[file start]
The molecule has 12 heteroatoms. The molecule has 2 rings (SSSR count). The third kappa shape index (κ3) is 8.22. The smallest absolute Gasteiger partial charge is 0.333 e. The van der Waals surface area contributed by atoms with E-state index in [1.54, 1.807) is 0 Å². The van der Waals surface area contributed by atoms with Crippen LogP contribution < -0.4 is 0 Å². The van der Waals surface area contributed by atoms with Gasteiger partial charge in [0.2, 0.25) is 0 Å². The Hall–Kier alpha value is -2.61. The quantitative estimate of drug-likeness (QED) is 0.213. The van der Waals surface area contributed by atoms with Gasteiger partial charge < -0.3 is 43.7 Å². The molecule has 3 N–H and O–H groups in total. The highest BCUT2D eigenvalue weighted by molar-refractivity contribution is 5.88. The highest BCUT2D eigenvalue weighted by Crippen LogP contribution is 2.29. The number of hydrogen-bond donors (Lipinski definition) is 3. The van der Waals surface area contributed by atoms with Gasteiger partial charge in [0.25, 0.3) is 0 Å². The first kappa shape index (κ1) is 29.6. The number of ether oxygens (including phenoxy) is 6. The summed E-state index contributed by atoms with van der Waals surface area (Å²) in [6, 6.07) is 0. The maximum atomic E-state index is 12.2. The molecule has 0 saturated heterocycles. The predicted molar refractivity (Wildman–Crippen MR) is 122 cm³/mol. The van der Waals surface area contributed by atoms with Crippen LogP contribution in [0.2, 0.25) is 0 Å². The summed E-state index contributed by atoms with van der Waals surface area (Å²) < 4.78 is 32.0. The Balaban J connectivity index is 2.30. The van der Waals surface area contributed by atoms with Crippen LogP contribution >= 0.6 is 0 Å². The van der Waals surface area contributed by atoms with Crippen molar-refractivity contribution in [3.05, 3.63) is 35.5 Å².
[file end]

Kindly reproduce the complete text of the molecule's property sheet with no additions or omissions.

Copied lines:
The molecule has 12 heteroatoms. The molecule has 2 rings (SSSR count). The third kappa shape index (κ3) is 8.22. The smallest absolute Gasteiger partial charge is 0.333 e. The van der Waals surface area contributed by atoms with E-state index in [1.54, 1.807) is 0 Å². The van der Waals surface area contributed by atoms with Crippen LogP contribution < -0.4 is 0 Å². The van der Waals surface area contributed by atoms with Gasteiger partial charge in [0.2, 0.25) is 0 Å². The Hall–Kier alpha value is -2.61. The quantitative estimate of drug-likeness (QED) is 0.213. The van der Waals surface area contributed by atoms with Gasteiger partial charge < -0.3 is 43.7 Å². The molecule has 3 N–H and O–H groups in total. The highest BCUT2D eigenvalue weighted by molar-refractivity contribution is 5.88. The highest BCUT2D eigenvalue weighted by Crippen LogP contribution is 2.29. The number of hydrogen-bond donors (Lipinski definition) is 3. The van der Waals surface area contributed by atoms with Gasteiger partial charge in [0.25, 0.3) is 0 Å². The first kappa shape index (κ1) is 29.6. The number of ether oxygens (including phenoxy) is 6. The summed E-state index contributed by atoms with van der Waals surface area (Å²) in [6, 6.07) is 0. The maximum atomic E-state index is 12.2. The molecule has 0 saturated heterocycles. The predicted molar refractivity (Wildman–Crippen MR) is 122 cm³/mol. The van der Waals surface area contributed by atoms with Crippen LogP contribution in [0.2, 0.25) is 0 Å². The summed E-state index contributed by atoms with van der Waals surface area (Å²) < 4.78 is 32.0. The Balaban J connectivity index is 2.30. The van der Waals surface area contributed by atoms with Crippen LogP contribution >= 0.6 is 0 Å². The van der Waals surface area contributed by atoms with Crippen molar-refractivity contribution in [3.05, 3.63) is 35.5 Å².